What is Copywriting vs Content & Other Writing?
As a small business owner, I'm sure you've heard of copywriting and content writing. You've likely had freelancers pitch their services to you... but what exactly is copywriting, and why should you care?
What is Copywriting?
In simplest terms, copywriting is copying the words of your ideal audience and writing them in your marketing materials.
Because your ideal clients know the best way to describe their problems, they're living them! It sounds very simple, but taking their words and turning them into marketing material is the not so simple key to copywriting.
Copywriting is persuasive writing — or writing for a specific outcome. It's writing that inspires the reader to take action (purchase, book, click a link, or make a donation.)
"Copy" is simply industry jargon referring to the words on your website, email, advertisements, and other marketing mediums.
Copywriting is the process of writing words that will prompt, motivate, and persuade the reader to take action. Copywriting is both an art and a science — weaving together principles of psychology and creative storytelling.
What Isn't Copywriting?
Writing to simply inform the audience would not be considered copywriting.
A list of classes, sharing statistics, or a blog describing your recent family vacation are typically not copywriting examples. Anything that’s written without the intention to inspire action is content writing.
Content Writing Is Not Copywriting — And Content Writing Is Less Valuable For Your Business
Content writing and copywriting overlap to some degree and are often confused.
Content writing is just as it sounds... writing content for the sake of sharing that information.
The difference between copywriting and content writing is the core objective to share information (content) or to inspire action (copy.)
This doesn't mean content writing is useless. If your goal is to inform rather than inspire action, then content writing is what you need.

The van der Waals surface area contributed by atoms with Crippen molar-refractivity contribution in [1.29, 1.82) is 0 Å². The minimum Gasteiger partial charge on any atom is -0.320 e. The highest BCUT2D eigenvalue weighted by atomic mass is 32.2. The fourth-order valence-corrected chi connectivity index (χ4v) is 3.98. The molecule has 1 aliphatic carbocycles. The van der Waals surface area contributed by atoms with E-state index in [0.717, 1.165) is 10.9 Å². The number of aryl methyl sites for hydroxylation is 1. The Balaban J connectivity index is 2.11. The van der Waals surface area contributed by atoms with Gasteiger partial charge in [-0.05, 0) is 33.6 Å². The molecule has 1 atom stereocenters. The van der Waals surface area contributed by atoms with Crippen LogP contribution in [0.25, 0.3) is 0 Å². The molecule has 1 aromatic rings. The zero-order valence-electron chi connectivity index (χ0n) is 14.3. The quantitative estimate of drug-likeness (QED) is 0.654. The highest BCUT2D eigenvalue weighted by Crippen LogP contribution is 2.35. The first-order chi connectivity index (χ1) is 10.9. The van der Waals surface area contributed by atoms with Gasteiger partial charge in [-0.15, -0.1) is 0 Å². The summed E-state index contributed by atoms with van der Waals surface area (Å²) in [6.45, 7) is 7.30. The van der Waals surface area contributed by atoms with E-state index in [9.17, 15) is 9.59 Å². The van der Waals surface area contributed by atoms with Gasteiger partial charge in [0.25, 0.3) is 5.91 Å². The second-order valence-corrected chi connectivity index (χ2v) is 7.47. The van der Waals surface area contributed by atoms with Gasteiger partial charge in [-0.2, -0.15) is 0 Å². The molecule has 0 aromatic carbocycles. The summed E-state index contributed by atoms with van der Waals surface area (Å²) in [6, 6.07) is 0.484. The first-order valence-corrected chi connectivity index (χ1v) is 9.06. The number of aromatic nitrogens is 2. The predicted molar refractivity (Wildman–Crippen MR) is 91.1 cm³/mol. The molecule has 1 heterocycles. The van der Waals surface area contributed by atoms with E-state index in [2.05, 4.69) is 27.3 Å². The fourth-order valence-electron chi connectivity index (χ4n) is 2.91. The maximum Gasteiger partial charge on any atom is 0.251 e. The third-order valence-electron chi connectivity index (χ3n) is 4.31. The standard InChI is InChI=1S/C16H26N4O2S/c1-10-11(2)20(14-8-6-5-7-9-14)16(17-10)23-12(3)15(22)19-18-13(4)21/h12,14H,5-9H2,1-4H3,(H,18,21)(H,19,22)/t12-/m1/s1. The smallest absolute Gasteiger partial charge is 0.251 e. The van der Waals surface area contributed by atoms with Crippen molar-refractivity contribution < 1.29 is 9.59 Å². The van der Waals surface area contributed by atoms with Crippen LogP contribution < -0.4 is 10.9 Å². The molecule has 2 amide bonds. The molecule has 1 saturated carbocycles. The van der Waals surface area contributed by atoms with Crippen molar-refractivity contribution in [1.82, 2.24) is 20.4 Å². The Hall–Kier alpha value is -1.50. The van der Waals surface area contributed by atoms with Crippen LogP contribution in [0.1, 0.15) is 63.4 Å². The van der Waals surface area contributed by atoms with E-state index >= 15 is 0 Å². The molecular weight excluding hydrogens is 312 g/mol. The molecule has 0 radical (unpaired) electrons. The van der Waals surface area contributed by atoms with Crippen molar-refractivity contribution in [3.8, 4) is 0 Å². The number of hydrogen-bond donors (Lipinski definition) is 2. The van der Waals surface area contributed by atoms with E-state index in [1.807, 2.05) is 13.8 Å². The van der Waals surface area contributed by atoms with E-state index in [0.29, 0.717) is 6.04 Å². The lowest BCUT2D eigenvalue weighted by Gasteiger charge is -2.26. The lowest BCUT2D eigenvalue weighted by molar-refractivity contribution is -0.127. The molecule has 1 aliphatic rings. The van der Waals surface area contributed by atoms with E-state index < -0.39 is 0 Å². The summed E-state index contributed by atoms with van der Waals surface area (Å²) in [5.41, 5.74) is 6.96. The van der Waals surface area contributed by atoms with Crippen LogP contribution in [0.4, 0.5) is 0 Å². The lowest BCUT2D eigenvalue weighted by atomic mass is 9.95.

However... I'd recommend you really think about why you're sharing information online from your business.
If you're providing valuable information, then what do you want the reader to do next?
Should they read another article?
Consider one of your offers?
Share the information with a friend?
Join your email list?
Even if you write blogs with the intent of creating content... I challenge you to add a recommended action for your readers. Give your content a job so it can better work for you.
What is SEO Copywriting?
Not all copywriting is SEO copywriting — which is also a frequent point of confusion.
SEO stands for search engine optimization.
SEO copywriting is a form of copywriting that involves the strategic use of keywords and key phrases that people type into search engines. SEO is one way copywriting stands out from content writing — it's all about the strategy!
If you are writing a website that aims to attract traffic from Google, you need keywords in your headlines and text. Using these keywords optimizes your web page for the search engines. (Which means you've incorporated "search engine optimization" or SEO.)
Not all copywriters use SEO, because not all copywriting includes SEO.
Magazines, email marketing, product labels, and even some hidden sales pages and funnels don't require SEO because the traffic doesn't come from Google searches.
But if you need the information to show up in a Google, Bing, or YouTube search — then SEO is your [not-so-secret] weapon.
A Simple Framework for Copywriting - AIDA
The best way to explain copywriting may be to provide an example of a copywriting framework. Copywriting is all about moving people into action, and this framework does it beautifully.
The AIDA Framework
This framework can be traced back to 1898 when an American advertising advocate, E. St. Elmo Lewis created a basic version!
This framework has changed a bit over time, but overall continues to prove it’s worth.
AIDA stands for Attention, Interest, Desire, and Action.